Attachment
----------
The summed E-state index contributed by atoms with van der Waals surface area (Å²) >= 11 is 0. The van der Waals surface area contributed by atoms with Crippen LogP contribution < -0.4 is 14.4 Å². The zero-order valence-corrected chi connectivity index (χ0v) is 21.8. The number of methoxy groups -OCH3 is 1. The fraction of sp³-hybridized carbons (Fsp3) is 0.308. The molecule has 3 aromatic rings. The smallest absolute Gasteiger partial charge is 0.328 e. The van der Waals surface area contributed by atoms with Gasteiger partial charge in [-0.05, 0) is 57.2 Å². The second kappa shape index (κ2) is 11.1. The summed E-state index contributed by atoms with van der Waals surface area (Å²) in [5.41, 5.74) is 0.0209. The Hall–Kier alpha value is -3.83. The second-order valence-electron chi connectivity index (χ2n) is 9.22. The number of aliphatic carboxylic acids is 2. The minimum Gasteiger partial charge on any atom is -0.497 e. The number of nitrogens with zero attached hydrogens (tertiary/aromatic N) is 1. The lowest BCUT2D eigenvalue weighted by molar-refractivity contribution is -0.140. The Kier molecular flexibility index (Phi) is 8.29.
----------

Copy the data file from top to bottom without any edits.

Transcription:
The summed E-state index contributed by atoms with van der Waals surface area (Å²) >= 11 is 0. The van der Waals surface area contributed by atoms with Crippen LogP contribution < -0.4 is 14.4 Å². The zero-order valence-corrected chi connectivity index (χ0v) is 21.8. The number of methoxy groups -OCH3 is 1. The fraction of sp³-hybridized carbons (Fsp3) is 0.308. The molecule has 3 aromatic rings. The smallest absolute Gasteiger partial charge is 0.328 e. The van der Waals surface area contributed by atoms with Gasteiger partial charge in [-0.05, 0) is 57.2 Å². The second kappa shape index (κ2) is 11.1. The summed E-state index contributed by atoms with van der Waals surface area (Å²) in [5.41, 5.74) is 0.0209. The Hall–Kier alpha value is -3.83. The second-order valence-electron chi connectivity index (χ2n) is 9.22. The number of aliphatic carboxylic acids is 2. The minimum Gasteiger partial charge on any atom is -0.497 e. The number of nitrogens with zero attached hydrogens (tertiary/aromatic N) is 1. The lowest BCUT2D eigenvalue weighted by molar-refractivity contribution is -0.140. The Kier molecular flexibility index (Phi) is 8.29.